In a historic decision last month, the Supreme Court denied a Muslim man the right to have more than one wife and upheld his termination from employment for committing bigamy. The court observed that polygamy was not integral to Islam and the practice was not mandated by religion simply because it was permitted. Similarly, in 2005, the SC had boldly acknowledged that, despite codification and the introduction of monogamy, too many Hindu marriages, like Muslim marriages, continue to be bigamous. This latest SC decision is in line with the reform of Muslim personal law that it initiated three decades ago in the Shah Bano case.
In a catena of cases, the SC has held that the freedom of religion protects only those practices that constitute an “essential and integral part of religion”. Therefore, Muslim personal law can claim the protection of Article 25 only if it is established that marriage, inheritance and the other areas it covers are “essential and integral parts” of Islam. The bench was of the view that a Muslim [man] who wants to take more than one wife is engaged in neither professing and practising nor promoting and propagating his religion. Thus the SC rightly upheld service rules that mandated that a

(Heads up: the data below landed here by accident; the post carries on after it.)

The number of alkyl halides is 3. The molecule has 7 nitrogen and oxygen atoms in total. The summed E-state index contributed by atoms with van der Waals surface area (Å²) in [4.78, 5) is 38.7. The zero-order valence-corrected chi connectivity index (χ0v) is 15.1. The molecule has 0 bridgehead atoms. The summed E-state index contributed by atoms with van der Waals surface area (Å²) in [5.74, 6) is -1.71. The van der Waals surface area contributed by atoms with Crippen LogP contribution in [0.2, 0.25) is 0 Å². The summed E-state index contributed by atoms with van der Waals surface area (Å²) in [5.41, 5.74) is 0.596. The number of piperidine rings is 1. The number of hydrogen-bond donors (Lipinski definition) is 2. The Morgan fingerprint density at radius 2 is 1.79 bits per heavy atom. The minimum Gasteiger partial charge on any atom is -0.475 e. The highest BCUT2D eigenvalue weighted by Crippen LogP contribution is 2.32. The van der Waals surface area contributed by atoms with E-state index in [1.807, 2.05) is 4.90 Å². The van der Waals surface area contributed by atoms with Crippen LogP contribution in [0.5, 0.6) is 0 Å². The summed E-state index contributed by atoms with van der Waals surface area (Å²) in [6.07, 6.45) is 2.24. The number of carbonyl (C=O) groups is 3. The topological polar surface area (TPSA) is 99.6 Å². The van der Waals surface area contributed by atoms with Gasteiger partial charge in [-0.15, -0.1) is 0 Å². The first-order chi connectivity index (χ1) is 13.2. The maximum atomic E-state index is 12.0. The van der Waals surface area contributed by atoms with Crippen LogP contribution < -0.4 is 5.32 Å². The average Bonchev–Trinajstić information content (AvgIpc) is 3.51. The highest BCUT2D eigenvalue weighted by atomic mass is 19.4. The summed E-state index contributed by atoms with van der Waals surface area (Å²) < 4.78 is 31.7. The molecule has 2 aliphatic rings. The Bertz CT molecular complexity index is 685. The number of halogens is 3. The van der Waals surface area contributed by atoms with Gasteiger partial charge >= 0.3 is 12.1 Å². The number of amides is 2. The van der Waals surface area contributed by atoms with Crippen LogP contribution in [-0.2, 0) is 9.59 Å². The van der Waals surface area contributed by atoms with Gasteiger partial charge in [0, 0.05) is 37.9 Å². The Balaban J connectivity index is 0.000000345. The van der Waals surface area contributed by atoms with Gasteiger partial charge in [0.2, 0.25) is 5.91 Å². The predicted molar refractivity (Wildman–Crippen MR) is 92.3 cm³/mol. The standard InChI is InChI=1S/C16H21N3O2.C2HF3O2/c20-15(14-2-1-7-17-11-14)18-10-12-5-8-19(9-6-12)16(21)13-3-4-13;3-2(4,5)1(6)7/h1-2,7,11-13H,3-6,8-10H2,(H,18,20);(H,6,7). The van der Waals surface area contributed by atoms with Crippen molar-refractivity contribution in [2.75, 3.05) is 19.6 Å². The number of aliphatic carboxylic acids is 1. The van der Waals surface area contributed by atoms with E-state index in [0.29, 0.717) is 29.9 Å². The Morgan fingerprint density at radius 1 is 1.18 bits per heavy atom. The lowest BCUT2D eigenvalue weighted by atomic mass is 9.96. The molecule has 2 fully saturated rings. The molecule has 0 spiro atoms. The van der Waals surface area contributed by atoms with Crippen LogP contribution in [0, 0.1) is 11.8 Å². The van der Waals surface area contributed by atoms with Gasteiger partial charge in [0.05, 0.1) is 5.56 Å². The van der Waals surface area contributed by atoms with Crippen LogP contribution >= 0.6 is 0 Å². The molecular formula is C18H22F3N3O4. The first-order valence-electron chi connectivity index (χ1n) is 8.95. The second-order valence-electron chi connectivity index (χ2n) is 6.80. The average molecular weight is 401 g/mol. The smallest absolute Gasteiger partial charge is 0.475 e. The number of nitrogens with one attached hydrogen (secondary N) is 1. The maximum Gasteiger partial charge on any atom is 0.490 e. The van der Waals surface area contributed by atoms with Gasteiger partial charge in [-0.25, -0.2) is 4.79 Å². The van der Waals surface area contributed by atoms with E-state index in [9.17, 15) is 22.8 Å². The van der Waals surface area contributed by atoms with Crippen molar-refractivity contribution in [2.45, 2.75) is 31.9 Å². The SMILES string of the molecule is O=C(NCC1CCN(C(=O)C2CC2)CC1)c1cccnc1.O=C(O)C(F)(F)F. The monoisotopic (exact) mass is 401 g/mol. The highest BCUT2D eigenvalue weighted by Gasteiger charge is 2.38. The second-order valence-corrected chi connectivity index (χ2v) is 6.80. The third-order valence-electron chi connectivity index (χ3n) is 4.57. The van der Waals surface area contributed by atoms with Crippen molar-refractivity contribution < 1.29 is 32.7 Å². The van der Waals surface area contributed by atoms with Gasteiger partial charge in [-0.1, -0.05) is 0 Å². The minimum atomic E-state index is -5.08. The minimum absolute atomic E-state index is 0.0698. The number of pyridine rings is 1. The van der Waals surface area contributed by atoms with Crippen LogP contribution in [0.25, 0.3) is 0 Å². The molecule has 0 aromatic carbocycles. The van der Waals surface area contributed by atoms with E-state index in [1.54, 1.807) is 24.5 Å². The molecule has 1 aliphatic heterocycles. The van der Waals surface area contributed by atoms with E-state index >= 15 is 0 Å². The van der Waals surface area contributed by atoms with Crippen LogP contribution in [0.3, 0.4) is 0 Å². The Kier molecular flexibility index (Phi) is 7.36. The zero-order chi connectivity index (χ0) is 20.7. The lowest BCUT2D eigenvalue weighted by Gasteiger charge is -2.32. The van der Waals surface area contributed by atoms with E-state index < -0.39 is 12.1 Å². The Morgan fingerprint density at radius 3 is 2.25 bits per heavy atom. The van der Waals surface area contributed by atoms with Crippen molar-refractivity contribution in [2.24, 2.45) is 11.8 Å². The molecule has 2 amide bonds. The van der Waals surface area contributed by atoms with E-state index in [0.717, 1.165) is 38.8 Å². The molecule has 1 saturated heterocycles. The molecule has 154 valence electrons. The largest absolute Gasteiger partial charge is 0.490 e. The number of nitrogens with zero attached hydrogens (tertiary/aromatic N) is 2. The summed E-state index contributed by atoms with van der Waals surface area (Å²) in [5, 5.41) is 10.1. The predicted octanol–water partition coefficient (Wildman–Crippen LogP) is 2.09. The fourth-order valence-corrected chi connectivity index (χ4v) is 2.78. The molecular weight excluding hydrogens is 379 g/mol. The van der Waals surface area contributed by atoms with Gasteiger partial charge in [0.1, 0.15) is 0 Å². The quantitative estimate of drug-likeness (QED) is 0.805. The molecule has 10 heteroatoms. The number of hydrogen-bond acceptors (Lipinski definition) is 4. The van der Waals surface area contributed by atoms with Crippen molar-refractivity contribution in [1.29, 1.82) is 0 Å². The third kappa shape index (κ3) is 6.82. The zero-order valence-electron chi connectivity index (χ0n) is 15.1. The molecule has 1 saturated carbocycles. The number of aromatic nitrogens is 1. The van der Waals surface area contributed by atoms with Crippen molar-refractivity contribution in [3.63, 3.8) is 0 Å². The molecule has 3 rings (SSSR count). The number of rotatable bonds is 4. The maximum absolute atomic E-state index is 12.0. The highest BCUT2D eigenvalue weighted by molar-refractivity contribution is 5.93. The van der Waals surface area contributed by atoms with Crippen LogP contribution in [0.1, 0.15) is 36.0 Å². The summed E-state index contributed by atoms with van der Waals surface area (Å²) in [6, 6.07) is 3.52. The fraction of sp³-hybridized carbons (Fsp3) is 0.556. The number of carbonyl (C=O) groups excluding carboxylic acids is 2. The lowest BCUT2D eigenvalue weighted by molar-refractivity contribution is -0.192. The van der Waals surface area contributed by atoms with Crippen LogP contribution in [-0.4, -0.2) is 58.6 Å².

n[male] employee can have only one wife. There is substance in the argument that though the basic source of Muslim law is the Quran and the traditions of the Prophet, the relations it regulates are not religious. They are, on the contrary, social relations well within the province of the state. Therefore, Muslim polygamy has no religious motivation.
That’s an interesting distinction. I think it’s a good one, but it’s one that I think judges in the US would shy away from making…because it would entangle them in theological judgments that aren’t their province. That tends to mean that religious people have a lot of latitude to claim that this thing they want to do is a core religious belief. We’ve seen how that plays out.